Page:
When we planned this portion of our trip we looked into various ways of getting from Laos to Vietnam. There are several border crossings, but everything we read seemed to indicate that these were somewhat unsafe and extremely inconvenient. In the end, we opted to fly, even though the short flight from Luang Prabang to Hanoi was fairly expensive, we decided it was worth the extra time in Vietnam and lower stress level.
Friends had recommended the fantastic Charming Hotel, and we were incredibly pleased with our stay there. Many travelers we met along the way who had already been to Vietnam mentioned that Vietnamese people are unfriendly, but no one could ever say that having been to Hotel Charming. The staff are always smiling, they are extremely helpful, and the rooms are small but clean and modern. Even outside of the hotel we found people to be very nice; our theory is that after spending time in Thailand where people are constantly smiling and laughing, Vietnam may seem staid to some people. But we found that if you are polite and friendly, most people will be the same to you. That being said, two women did try to “hustle” us when they grabbed us and put their hats on us and gave us their baskets, offering to take our photo. Since we couldn’t resist, we said okay and were prepared to give them a few dong (Vietnamese currency). Instead, they asked us to buy a bunch of bananas from them, which we were happy to do until they wanted us to pay $5 for them! To be clear, a bunch of bananas in Hanoi would normally cost about 50¢!
In our brief stay there (4 days with a trip to Halong Bay in between), Manor and I both kind of fell in love with Hanoi. On our second day we agreed that aside from Mumbai this was the first city we had visited that we felt like we could live in for several months. There is just such an exciting energy that permeates the city, much like Mumbai and New York…hmm, I guess we like big, colorful cities!
The streets are always full of people walking or on bicycles or motorcycles–in fact, the motorcycles kind of take over the city, which can be rather overwhelming at times and we found ourselves again unable to navigate crossing busy streets, just like in Mumbai when we first arrived. It was interesting to learn that the two cities have very different methods of crossing the street: in Mumbai, you basically make a run for it and hope the autorickshaws don’t mow you down; in Hanoi people seemed to walk across the street very slowly, letting the motorcycles whiz past them on either side, until they successfully wove their way to the other side. We soon realized the best way to cross a busy street in Hanoi was to follow a local’s slow, deliberate weaving movements and try not to panic!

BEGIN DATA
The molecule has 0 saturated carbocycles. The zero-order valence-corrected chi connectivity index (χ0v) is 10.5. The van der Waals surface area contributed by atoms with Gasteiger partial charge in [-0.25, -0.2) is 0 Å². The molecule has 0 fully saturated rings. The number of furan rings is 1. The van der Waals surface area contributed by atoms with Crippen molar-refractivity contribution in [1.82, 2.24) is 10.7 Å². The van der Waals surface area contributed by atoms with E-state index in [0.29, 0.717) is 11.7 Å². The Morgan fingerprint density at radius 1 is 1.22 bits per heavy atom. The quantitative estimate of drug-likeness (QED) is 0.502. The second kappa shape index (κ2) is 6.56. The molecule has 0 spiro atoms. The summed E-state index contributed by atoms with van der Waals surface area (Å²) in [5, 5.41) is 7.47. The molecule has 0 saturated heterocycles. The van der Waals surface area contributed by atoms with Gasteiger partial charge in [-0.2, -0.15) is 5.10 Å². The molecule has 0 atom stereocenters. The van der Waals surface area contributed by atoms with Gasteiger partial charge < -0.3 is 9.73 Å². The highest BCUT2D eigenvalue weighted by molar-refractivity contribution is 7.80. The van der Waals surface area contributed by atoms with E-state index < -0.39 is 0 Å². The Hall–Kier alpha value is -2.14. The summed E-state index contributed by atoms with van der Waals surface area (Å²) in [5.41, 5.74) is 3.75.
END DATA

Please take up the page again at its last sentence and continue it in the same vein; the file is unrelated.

Perhaps the city’s chaos is best exemplified by it’s telephone and electricity system. Tangled wires criss-crossing over the narrow streets in the historic district are so iconic, they even grace touristy t-shirts. But the locals seem to find places to relax wherever they can manage, setting up games on the sidewalks.
There are a few quiet places for some respite from the busy city and we enjoyed exploring them when we needed a break. The Temple of Literature has a beautiful garden and Temple of Confucius and is composed of multiple courtyards in the middle of the city; it also the home of Vietnam’s first university, the Imperial Academy, which opened there in 1076.
If you’re interested in some history with your peace and quiet, the ancient house on Ma May Street in the Old Quarter is the perfect thing. It’s a perserved home from the late nineteenth century, a two-story building surrounding a courtyard with idyllic balconies.
There’s some lovely French-colonial style buildings throughout the city, lending some charm to the chaos. Even some of the government buildings are in this style.
Another place to enjoy a little peace and quiet is the Hoan Kiem Lake, situated in the middle of the historic part of Hanoi. The lake is quite large, and there is small temple at one end on an island connected by a bridge. In one room of the temple is a giant stuffed turtle, believed to be good luck.
There are actually several large soft-shell turtles living in the lake, although they are endangered, and it is considered good luck if you see one. We were lucky enough to be walking by one day when a large crowd was gathering on the shore because a turtle had been sighted. While we didn’t actually see the turtle, the crowd’s excitement and joy at their good fortune was very catchy.
There are also a large number of couples taking wedding photos around the lake, most of them very traditional. But I loved this clearly funky couple the best!
Another way to relax? Smoke tobacco (or something else?) out of this giant pipe, like this guy we saw on the street. Apparently, this is totally normal, or at least no one else seemed to be gawking like we did.